Heating

Self help guide to individual heating and hot water problems

Only attempt the following if you feel confident to do so - if not, report the repair to book an engineer
If you have a communal heating system, report the repair - don't try to fix the problem yourself

No heating or hot water

There are many reasons why you may lose hot water and heating. You should check the following:

  • ensure gas, electric and water is on (this is often the fault)
  • if your boiler has a pressure gauge, it should be set to approx 1 bar
  • if you have a permanent pilot light, check if it's on
  • check if the room thermostat and timer are on
  • set the heating to maximum and try to turn it on
  • if you've had a power cut, check if the timer has reset itself
  • if you have a consumer-operated reset switch (not one that needs you to remove any casing), check your user manual usually found on the front of the boiler
  • ensure your pipes aren't frozen
  • check if your gas cooker or fire is affected
  • try turning the electricity supply on and off

Open-vented system boilers

This type of system has a small black tank and is often found in the loft or at the top of a cupboard.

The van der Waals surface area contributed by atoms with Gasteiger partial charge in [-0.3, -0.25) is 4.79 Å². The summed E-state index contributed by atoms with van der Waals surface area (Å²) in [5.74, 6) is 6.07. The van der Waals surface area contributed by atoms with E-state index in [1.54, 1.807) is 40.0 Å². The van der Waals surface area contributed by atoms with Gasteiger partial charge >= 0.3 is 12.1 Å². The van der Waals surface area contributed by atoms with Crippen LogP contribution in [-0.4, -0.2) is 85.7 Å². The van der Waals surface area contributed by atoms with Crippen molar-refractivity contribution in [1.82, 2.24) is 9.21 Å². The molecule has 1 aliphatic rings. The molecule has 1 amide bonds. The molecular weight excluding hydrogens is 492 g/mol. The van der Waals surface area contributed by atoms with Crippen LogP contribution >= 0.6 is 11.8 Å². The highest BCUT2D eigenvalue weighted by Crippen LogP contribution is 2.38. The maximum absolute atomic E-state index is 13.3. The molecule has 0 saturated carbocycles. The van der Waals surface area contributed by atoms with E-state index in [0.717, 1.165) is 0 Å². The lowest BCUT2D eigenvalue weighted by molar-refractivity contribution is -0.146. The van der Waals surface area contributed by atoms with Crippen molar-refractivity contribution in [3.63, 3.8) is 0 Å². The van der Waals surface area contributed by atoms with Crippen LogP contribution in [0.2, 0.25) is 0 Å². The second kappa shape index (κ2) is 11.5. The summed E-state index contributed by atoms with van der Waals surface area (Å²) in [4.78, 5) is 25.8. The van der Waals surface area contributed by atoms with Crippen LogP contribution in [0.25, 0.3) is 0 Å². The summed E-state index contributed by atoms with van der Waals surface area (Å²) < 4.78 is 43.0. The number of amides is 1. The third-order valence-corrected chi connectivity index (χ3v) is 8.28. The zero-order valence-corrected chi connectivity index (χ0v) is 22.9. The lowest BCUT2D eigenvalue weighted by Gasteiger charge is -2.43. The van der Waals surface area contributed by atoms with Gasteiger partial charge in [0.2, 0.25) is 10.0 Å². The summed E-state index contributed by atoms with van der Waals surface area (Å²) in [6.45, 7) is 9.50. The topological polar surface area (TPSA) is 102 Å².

If the ball valve float in the black tank become stuck and the system's water drops, then water can't circulate. If you can safely and easily enter your loft, check if the ball valve is stuck (indicated by no or low water in the cistern). Gently move the ball float valve arm to release it (don't force it). This may solve the problem.

Sealed system or combination boilers

This is a type of boiler without a water tank.

If your system pressure has dropped, this is often caused by water leaks and can stop the system working properly.

Check the pressure gauge (this should be set at 1 bar). A red indicator needle often shows where the pressure should be.

Look in your user manual to see if you can re-pressurize the boiler yourself (instructions are on the rear of the control panel).

If your boiler panel needs tools to remove it, don't touch it and report the repair to book an engineer.

Central heating leaking

  1. If the leak is not coming from central heating, check where it's coming from (for instance, look at the seal around the bath or roof).
  2. If the central heating is leaking, turn off your heating and cold water stop tap to limit damage and report the repair to book an engineer.
  3. If you have an open vented system with a cistern in the loft, the leak can take awhile to stop.
  4. Consider what the cause may be or if you've done any DIY lately - perhaps the leak is due to wear and tear or a punctured pipe. 

Page last updated: 07 July 2017